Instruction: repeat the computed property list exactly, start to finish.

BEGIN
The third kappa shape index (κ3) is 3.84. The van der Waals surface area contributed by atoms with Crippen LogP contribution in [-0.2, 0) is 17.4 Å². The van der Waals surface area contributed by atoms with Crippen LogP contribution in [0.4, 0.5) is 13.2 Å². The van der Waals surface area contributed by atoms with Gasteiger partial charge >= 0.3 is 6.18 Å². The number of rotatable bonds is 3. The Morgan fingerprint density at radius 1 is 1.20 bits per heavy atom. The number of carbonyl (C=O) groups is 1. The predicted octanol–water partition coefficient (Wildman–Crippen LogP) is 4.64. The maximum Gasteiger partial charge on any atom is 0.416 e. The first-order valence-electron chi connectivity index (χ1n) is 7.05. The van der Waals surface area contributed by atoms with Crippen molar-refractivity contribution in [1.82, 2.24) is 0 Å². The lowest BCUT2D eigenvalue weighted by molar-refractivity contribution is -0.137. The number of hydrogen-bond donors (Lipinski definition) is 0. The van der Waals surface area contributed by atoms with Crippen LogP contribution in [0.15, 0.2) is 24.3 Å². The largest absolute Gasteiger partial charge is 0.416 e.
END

The third kappa shape index (κ3) is 3.84. The van der Waals surface area contributed by atoms with Crippen LogP contribution in [-0.2, 0) is 17.4 Å². The van der Waals surface area contributed by atoms with Crippen LogP contribution in [0.4, 0.5) is 13.2 Å². The van der Waals surface area contributed by atoms with Gasteiger partial charge >= 0.3 is 6.18 Å². The number of rotatable bonds is 3. The Morgan fingerprint density at radius 1 is 1.20 bits per heavy atom. The number of carbonyl (C=O) groups is 1. The predicted octanol–water partition coefficient (Wildman–Crippen LogP) is 4.64. The maximum Gasteiger partial charge on any atom is 0.416 e. The first-order valence-electron chi connectivity index (χ1n) is 7.05. The van der Waals surface area contributed by atoms with Crippen molar-refractivity contribution in [1.82, 2.24) is 0 Å². The lowest BCUT2D eigenvalue weighted by molar-refractivity contribution is -0.137. The number of hydrogen-bond donors (Lipinski definition) is 0. The van der Waals surface area contributed by atoms with Crippen LogP contribution in [0.15, 0.2) is 24.3 Å². The largest absolute Gasteiger partial charge is 0.416 e.